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partisan politics plays into my job much. We have a law that tells us how to do every aspect of our job. It

doesn’t really matter how you feel party-wise. We have a job to do.”

— Terri Harrison Polk County Clerk

“As a county clerk, I don’t feel like

Getting the job done Polk County Clerk Terri Harrison lets the law, not politics, be her guide

By Jennifer Barnett Reed For County Lines

County Clerk Terri Harrison and her compatriots worked the front lines. Tey’re the ones who told voters on election days whether they had to show a driver’s license to cast a ballot. And it’s to their offices that same-sex couples came to apply for marriage licenses. None of that contention bothers Harrison. Now in her eighth term as clerk of Polk County and her second year of a two-year term as president of the Arkansas Association of County Clerks, Harrison said she instead simply focuses on what the law re- quires – even if that changes from one week to the next. “As county clerk, I don’t feel like the partisan politics plays

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into my job much,” she said. “We have a law that tells us how to do every aspect of our job. It doesn’t really matter how you feel party-wise. We have a job to do.” It’s a job Harrison has been doing since 2001, shortly after she was elected to replace the retiring county clerk who had been Harrison’s boss for seven years.

rkansas’ county clerks often find themselves in the middle of contentious issues, and 2014 was no exception. As state legislators and judges de- bated voter ID laws and same-sex marriage, Polk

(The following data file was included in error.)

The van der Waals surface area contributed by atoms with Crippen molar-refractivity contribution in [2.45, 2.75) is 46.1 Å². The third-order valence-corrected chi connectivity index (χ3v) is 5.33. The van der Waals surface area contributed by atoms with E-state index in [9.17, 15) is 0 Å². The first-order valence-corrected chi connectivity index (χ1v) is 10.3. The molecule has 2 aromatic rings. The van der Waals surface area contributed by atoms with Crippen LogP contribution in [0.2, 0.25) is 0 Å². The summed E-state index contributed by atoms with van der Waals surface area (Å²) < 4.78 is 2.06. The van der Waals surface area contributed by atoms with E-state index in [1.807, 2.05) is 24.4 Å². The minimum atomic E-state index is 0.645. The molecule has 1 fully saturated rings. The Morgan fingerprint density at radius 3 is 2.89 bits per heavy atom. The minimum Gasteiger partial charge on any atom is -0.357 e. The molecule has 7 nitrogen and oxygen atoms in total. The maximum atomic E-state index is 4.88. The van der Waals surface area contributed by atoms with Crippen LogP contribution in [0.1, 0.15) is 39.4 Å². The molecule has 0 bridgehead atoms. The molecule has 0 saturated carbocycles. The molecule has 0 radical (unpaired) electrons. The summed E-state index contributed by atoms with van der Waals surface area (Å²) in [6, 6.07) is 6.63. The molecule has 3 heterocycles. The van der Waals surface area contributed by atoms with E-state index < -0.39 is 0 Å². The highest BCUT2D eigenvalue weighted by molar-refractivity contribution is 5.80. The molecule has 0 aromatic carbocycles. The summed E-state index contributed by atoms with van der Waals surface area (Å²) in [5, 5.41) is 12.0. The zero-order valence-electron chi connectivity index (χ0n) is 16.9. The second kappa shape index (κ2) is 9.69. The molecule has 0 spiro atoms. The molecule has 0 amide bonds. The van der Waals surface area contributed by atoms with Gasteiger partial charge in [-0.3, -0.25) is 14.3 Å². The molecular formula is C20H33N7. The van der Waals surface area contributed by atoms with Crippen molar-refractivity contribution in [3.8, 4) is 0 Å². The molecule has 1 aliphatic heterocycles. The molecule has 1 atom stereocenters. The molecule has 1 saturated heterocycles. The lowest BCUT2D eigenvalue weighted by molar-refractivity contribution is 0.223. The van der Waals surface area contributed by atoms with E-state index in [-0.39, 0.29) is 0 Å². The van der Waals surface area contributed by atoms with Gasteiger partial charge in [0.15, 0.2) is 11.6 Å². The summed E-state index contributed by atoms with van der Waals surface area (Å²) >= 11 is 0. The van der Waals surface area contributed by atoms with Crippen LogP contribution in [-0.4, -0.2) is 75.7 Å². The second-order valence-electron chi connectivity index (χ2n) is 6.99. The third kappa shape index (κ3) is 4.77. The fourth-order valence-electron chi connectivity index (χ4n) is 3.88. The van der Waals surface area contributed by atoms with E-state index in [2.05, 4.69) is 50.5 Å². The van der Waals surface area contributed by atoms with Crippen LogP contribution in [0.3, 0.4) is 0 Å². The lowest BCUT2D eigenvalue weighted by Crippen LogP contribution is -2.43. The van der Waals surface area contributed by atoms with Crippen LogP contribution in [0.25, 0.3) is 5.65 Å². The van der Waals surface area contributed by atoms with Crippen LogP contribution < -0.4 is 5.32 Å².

“It’s kind of funny — when I first went to work [in the county clerk’s office], my father-in-law said, ‘You can work for her for a few years, and when she’s ready to retire, maybe you’ll want to run,’” Harrison said. “I didn’t think that was something I would ever want to do. Ten I discovered how much I really, really enjoyed it.” Te idea of campaigning made Harrison a little nervous, she said — she had opposition in both the primary and gen- eral elections — but that didn’t last long. “Te people in Polk County were so good to me,” she said

of that campaign. “I really enjoyed getting out and visiting with people.” Harrison, 44, is a native of Polk County. She graduated

from Acorn High School in 1988 and attended community college in Mena for a couple of years before going to work in the county clerk’s office in 1994. Her husband, John, works for Brodix, a local manufacturer of cylinder heads. Tey have a daughter in high school and a son in college. In the 21 years she’s worked in the county clerk’s office, she’s seen an enormous amount of change. “When I first started working for the county, and even when I first became clerk, all the voting was done by paper bal- lot,” she said. “We had a central tabulator at the courthouse. People in charge of the polling places would bring ballots in



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